Q: We are about to put our home of twenty years on the market and are considering buying an apartment in the city off the plans. The block we are looking at will be finished in another 18 months so then we can decide whether to move in for a while or rent it out. What are your thoughts on buying off the plans and what are the risks? Julie & Bryan K.
A: Interestingly our partner company Loan Market recently published an article on this, so I have summarised this in my answer. Signing a contract for an apartment that is yet to be built can be a little daunting. After all, you’re handing over money for a property that hasn’t been built yet. Buying off the plan can be tricky but doing your homework can help prevent disappointment down the track. Here are some tips to help guide you through the process.
Firstly, researching the developer and their reputation is probably the most important step to determine whether to invest in a particular project. Reputation is everything, so research the work ethics and level of integrity of the property developing company. Definitely take a look around some of their previous projects and speak with owners (if you can) about how they feel about the company.
Next thing to research is the location. This is hugely important. If you are buying in the city then you will be fine for services such as transport and restaurants but just be sure to check that there are no new developments planned that might block your view or sun in the future.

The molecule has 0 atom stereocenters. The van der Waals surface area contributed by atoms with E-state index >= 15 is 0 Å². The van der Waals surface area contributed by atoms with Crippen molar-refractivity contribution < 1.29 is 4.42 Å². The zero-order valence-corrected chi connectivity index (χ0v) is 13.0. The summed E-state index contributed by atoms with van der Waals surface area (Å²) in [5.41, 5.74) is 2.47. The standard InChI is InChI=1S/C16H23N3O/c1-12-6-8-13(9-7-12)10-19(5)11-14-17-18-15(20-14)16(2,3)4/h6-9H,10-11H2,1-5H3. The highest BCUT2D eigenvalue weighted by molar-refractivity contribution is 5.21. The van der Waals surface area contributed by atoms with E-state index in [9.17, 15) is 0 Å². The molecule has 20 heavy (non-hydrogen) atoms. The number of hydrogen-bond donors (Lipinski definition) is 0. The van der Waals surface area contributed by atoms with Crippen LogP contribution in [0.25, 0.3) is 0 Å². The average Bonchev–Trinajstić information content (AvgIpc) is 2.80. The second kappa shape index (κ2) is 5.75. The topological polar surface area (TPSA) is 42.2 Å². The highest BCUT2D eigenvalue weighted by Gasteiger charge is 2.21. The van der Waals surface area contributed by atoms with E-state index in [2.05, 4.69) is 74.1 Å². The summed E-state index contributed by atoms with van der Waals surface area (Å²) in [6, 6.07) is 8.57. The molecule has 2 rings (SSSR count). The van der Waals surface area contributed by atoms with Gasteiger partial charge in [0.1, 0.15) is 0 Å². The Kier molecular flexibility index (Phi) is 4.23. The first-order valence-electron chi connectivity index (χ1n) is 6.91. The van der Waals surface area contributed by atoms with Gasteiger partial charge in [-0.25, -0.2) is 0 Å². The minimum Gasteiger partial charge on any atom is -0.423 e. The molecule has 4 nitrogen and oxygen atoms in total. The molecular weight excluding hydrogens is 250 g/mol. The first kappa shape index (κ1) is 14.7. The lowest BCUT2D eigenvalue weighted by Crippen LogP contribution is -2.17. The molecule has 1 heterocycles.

The NZ Building Code should ensure that the building is properly built and weather-proof, and that you will have all the required safety and security features (fire alarms, etc.) but be sure to check that sound-proofing, the standard of finish, measurements, car parking etc. are all consistent with what is in the contract.
During the course of building, the developer may still have the right to modify the building plans so it’s paramount to go over the contract with a fine tooth comb and ensure the contract mitigates the risks involved in purchasing off the plan.
As always, seek the opinion of your solicitor before committing to paper, and always talk to a mortgage advisor re your finance.